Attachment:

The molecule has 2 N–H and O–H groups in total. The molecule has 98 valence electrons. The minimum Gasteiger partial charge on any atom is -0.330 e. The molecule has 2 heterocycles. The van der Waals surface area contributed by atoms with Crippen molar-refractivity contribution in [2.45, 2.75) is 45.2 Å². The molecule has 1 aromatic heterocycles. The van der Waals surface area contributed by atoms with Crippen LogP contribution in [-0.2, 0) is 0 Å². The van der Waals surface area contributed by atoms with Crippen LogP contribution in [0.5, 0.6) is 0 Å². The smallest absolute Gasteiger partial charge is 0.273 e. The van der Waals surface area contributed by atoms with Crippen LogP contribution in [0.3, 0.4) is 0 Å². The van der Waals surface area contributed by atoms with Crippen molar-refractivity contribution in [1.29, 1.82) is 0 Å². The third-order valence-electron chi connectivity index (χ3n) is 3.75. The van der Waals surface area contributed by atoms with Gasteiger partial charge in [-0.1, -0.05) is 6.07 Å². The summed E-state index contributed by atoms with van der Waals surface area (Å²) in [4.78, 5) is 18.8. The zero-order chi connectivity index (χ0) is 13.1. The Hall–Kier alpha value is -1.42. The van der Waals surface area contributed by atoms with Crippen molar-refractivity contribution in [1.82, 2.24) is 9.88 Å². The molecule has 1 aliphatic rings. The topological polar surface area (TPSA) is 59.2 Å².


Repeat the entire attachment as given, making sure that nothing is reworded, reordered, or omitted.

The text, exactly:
The molecule has 2 N–H and O–H groups in total. The molecule has 98 valence electrons. The minimum Gasteiger partial charge on any atom is -0.330 e. The molecule has 2 heterocycles. The van der Waals surface area contributed by atoms with Crippen molar-refractivity contribution in [2.45, 2.75) is 45.2 Å². The molecule has 1 aromatic heterocycles. The van der Waals surface area contributed by atoms with Crippen LogP contribution in [-0.2, 0) is 0 Å². The van der Waals surface area contributed by atoms with Crippen LogP contribution in [0.5, 0.6) is 0 Å². The smallest absolute Gasteiger partial charge is 0.273 e. The van der Waals surface area contributed by atoms with Crippen LogP contribution in [0.3, 0.4) is 0 Å². The van der Waals surface area contributed by atoms with Crippen molar-refractivity contribution in [1.29, 1.82) is 0 Å². The third-order valence-electron chi connectivity index (χ3n) is 3.75. The van der Waals surface area contributed by atoms with Gasteiger partial charge in [-0.1, -0.05) is 6.07 Å². The summed E-state index contributed by atoms with van der Waals surface area (Å²) in [4.78, 5) is 18.8. The zero-order chi connectivity index (χ0) is 13.1. The Hall–Kier alpha value is -1.42. The van der Waals surface area contributed by atoms with Crippen molar-refractivity contribution in [1.82, 2.24) is 9.88 Å². The molecule has 1 aliphatic rings. The topological polar surface area (TPSA) is 59.2 Å².